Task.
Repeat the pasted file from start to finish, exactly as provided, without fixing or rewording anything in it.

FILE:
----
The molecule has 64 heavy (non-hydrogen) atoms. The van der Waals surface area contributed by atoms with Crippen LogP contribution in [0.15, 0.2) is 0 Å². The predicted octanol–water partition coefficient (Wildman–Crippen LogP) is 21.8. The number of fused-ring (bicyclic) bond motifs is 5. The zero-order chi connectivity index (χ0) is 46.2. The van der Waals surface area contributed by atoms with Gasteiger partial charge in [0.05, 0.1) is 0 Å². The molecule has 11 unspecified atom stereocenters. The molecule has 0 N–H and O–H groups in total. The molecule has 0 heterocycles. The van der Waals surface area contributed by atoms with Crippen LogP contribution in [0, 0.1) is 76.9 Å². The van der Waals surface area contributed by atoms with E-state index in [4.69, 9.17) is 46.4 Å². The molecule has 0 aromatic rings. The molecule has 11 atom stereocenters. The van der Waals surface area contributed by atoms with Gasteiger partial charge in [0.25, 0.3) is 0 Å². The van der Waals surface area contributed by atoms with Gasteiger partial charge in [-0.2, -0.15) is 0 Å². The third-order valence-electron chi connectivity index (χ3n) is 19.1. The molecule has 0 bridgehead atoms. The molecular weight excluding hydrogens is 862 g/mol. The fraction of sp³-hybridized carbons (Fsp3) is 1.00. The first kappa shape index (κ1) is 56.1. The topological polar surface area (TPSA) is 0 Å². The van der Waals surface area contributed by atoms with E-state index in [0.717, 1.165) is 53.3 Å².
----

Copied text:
The molecule has 64 heavy (non-hydrogen) atoms. The van der Waals surface area contributed by atoms with Crippen LogP contribution in [0.15, 0.2) is 0 Å². The predicted octanol–water partition coefficient (Wildman–Crippen LogP) is 21.8. The number of fused-ring (bicyclic) bond motifs is 5. The zero-order chi connectivity index (χ0) is 46.2. The van der Waals surface area contributed by atoms with Gasteiger partial charge in [0.05, 0.1) is 0 Å². The molecule has 11 unspecified atom stereocenters. The molecule has 0 N–H and O–H groups in total. The molecule has 0 heterocycles. The van der Waals surface area contributed by atoms with Crippen LogP contribution in [0, 0.1) is 76.9 Å². The van der Waals surface area contributed by atoms with E-state index in [4.69, 9.17) is 46.4 Å². The molecule has 0 aromatic rings. The molecule has 11 atom stereocenters. The van der Waals surface area contributed by atoms with Gasteiger partial charge in [0.25, 0.3) is 0 Å². The van der Waals surface area contributed by atoms with Gasteiger partial charge in [-0.2, -0.15) is 0 Å². The third-order valence-electron chi connectivity index (χ3n) is 19.1. The molecule has 0 bridgehead atoms. The molecular weight excluding hydrogens is 862 g/mol. The fraction of sp³-hybridized carbons (Fsp3) is 1.00. The first kappa shape index (κ1) is 56.1. The topological polar surface area (TPSA) is 0 Å². The van der Waals surface area contributed by atoms with E-state index in [0.717, 1.165) is 53.3 Å².